Micro electro mechanical AND
If you still cannot find your conference, it may not be owned by any OhioLINK library. Contact a reference librarian to help you order the paper through Interlibrary Loan. Also, some conferences never issue printed proceedings, and your citation may be to an oral presentation or poster session at a meeting. These will not be able to be found in any library.
Fournier, Ronald L.; Sarver, Jeffrey G. Immunoprotective membrane for medical uses. PCT Int. Appl. (1997), WO 9717129 A1 19970515
Ashtiani, Cyrus N; Stuart, Thomas A. Circulating Current
Identifying Features: Varied. Usually Inventor, Patent title, and Patent number codes. Look for US (
Found: Patents, especially those from the
There is also a LibGuide for Patents that provides more information on patent searching and sources for patent information.
International Organization for Standardization, 5660: Part I: Heat release rate from building products (Cone Calorimeter Method.) 32 p. (1993)
American Society for Testing and Materials, E 1590-95a: Standard test method for fire testing of real scale mattresses. Annual Book of ASTM Standards, 04.07, pp. 1381-1400, (1997).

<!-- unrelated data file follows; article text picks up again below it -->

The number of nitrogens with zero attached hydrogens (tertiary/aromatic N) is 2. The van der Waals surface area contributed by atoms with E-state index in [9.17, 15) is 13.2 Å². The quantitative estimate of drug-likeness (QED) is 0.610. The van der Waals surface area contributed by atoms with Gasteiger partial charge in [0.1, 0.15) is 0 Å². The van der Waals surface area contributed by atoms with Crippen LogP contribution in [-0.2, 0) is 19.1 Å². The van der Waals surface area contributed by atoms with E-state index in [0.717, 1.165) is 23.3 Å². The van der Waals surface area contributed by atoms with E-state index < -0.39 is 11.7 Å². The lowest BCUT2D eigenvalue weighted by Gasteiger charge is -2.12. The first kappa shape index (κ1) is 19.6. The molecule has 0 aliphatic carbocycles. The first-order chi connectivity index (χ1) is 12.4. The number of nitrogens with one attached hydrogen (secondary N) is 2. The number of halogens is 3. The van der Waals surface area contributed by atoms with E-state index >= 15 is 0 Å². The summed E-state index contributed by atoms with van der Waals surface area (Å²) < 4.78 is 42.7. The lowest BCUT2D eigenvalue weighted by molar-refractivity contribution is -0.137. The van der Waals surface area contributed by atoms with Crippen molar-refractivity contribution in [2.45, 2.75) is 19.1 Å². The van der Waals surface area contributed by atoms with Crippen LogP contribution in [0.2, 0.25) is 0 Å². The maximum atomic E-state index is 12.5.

Identifying Features: Standards Organization, Standard Number: Name, sometime printed source, Year.
Found: See the Engineering Standards LibGuide for a list of sources of standards. The UT and OhioLINK catalogs may be helpful, as well as the Interlibrary Loan service. You may also contact the Engineering Librarian for help.
K. Ramaswami, Process planning for shape deposition manufacturing, PhD Thesis,
Identifying Features: Author, Dissertation Title, University, Year. Often will say ‘Thesis’ or ‘Dissertation’.
Found: UT typically does not have dissertations other than the publications of our own graduate students, which are shelved by year and last name on the fifth floor of Carlson Library. Dissertations from other
UT Library Catalog- to search for books and multimedia.
● Search by: Keyword, Subject, Title, Author, or Number
● Save marked records check the box
● To narrow or expand search use
•Boolean Searching: AND, OR, and NOT
•Truncation: cut off the end of a word and use an asterisk “*” to get more results
Ex: educat* = searches for education, educate, educators, etc…
•Use Synonyms and related words to search
•Find subject headings in records to expand and narrow search
● Limiting options: format of material, year, location
● Integrate different media types for research